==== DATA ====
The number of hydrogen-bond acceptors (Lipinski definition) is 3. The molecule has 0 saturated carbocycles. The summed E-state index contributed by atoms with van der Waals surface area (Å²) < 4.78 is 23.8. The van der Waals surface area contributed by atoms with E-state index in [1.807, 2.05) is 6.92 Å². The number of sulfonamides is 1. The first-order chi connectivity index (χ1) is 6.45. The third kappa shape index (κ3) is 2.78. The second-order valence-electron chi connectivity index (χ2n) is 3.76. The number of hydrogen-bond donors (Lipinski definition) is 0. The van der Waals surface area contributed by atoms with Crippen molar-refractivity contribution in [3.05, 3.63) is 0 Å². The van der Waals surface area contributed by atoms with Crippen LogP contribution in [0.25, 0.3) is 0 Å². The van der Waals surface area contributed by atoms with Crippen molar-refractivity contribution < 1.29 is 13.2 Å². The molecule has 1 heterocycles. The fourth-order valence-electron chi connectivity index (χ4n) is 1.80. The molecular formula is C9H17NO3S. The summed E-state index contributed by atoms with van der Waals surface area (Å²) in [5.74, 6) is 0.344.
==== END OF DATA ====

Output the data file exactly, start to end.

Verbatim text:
The number of hydrogen-bond acceptors (Lipinski definition) is 3. The molecule has 0 saturated carbocycles. The summed E-state index contributed by atoms with van der Waals surface area (Å²) < 4.78 is 23.8. The van der Waals surface area contributed by atoms with E-state index in [1.807, 2.05) is 6.92 Å². The number of sulfonamides is 1. The first-order chi connectivity index (χ1) is 6.45. The third kappa shape index (κ3) is 2.78. The second-order valence-electron chi connectivity index (χ2n) is 3.76. The number of hydrogen-bond donors (Lipinski definition) is 0. The van der Waals surface area contributed by atoms with Crippen molar-refractivity contribution in [3.05, 3.63) is 0 Å². The van der Waals surface area contributed by atoms with Crippen LogP contribution in [0.25, 0.3) is 0 Å². The van der Waals surface area contributed by atoms with Crippen molar-refractivity contribution < 1.29 is 13.2 Å². The molecule has 1 heterocycles. The fourth-order valence-electron chi connectivity index (χ4n) is 1.80. The molecular formula is C9H17NO3S. The summed E-state index contributed by atoms with van der Waals surface area (Å²) in [5.74, 6) is 0.344.